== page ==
But in the US, the “culture war” represents a wider quasi-religious conflict over existential values that is over and above mere material interests. One side is comprised of those who favor the traditional American civil religion along with traditional metaphysical religion. The other side is those who favor Enlightenment rationalism, scientism, “citizen of the world” cosmopolitanism, and in some cases, neo-Christianity (“progressive” Christianity, social gospel, etc.). There are sectors of the elite on both sides, while the bulk of the conflict tends to take place within the upper-middle class, and both sides have proletarian and even lumpenproletarian contingents. Class-based politics is not hegemonic in highly heterogeneous societies with fragmentation into tribes with conflicting existential values.
A lot of these neo-social democrat types like Kyle Kulinski, Krystall Ball, Jacobin, Intercept, etc. seem to think you can gloss over the existential conflicts by buying off the socially conservative sectors of the working class with welfare. My question to that crowd would be, “Which cultural issue would you be willing to compromise on in order to win over social conservatives for the welfare state? Abortion, gay rights, transgender restrooms, religion in schools, environmentalism, affirmative action, law enforcement, Confederate flags, death penalty, immigration, guns….?” In most of their cases my guess is the answer would be “zero.” But they somehow think the answer from social conservatives would not be “zero” if only they promise them a higher minimum wage and Medicare. That’s ridiculous. This is a religious war equivalent to the sectarian rivalries in the Middle East. It’s also an intra-liberal conflict (between Lockean liberals and Rousseauan liberals), and a continuation of the historic conflict between various American traditions.
In an American context, there is also the rivalry between the Northeast (now aligned with the West Coast) and the Sunbelt, between puritan and Great Awakening fundamentalism and Jeffersonian anticlericalism, between mercantile cosmopolitanism and xenophobia, etc. There are some parallels between revolutionary France, revolutionary Russia, and today’s America, like huge wealth inequality, an upwardly mobile middle class opposed to traditional elites, an intransigent ruling class that is impervious to reform, and secularization vs traditional religion. There are also parallels with Weimar Germany and 1930s Spain in terms of left/right polarization. But I actually think the analogy to the contemporary Middle East holds up better. In the Middle East, educated elites tend to be more Westernized, cosmopolitan, and secular (even if they exploit religious sectarians as useful idiots), while plebes and proles tend to be more conservative, with wealth inequality being huge, but class-based politics being impossible between of tribal-sectarian fragmentation where it’s all about “Tribe First.”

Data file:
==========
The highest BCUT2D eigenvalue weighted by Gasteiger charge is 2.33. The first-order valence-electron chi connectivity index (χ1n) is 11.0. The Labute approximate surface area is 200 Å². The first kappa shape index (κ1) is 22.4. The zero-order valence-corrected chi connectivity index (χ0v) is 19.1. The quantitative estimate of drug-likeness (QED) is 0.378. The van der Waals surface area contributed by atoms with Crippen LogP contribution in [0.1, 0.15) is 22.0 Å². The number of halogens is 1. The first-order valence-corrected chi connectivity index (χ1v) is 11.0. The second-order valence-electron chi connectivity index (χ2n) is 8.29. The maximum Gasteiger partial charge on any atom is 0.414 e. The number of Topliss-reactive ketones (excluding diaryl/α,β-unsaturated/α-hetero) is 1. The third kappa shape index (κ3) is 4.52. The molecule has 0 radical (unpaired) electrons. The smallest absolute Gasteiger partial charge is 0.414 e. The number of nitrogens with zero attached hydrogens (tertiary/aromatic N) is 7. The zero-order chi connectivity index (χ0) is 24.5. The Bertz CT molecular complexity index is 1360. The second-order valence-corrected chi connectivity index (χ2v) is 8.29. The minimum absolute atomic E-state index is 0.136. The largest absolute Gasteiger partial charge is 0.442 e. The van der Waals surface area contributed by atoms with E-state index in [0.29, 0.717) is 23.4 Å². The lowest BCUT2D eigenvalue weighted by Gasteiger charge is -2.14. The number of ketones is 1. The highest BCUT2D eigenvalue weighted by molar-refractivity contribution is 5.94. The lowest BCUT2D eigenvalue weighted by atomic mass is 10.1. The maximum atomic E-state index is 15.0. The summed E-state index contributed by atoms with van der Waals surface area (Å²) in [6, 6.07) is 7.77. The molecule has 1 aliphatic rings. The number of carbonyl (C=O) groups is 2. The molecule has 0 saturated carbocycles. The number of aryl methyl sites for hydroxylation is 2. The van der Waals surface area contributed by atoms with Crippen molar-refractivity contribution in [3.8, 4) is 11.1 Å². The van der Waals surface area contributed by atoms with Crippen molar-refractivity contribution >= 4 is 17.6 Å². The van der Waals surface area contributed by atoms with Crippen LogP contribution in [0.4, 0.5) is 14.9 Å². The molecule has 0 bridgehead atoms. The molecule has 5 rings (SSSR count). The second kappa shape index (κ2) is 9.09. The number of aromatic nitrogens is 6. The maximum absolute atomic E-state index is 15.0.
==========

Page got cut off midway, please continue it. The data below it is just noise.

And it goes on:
Serious socialism never had more than a marginal influence in the US. The most popular socialist leader in US history was Eugene V. Debs, and he never got more than 10% in presidential elections. But I don’t think that is due to cultural fragmentation as much as the fact that US political culture is so profoundly shaped by English liberalism and bourgeois culture generally. English socialism was always kind of wimpy compared to some of its continental counterparts as well, and American socialism even more so. The Anglosphere is the last place on earth you would probably ever find a genuinely powerful Communist Party. I think the Anglosphere is analogous to the Middle East in that the ME is so profoundly Islamic that any kind of revolutionary force has to frame its politics within an Islamic context. Instead of Communism, you get Nasserism, Qadaffi’s third universal theory, Baathism, Khomeinism, etc.
The barrier to socialism in the Anglosphere is Lockean liberalism, and in the Middle East, it’s Islam, although tribal conflicts are an added liability, as they are becoming in the US as well.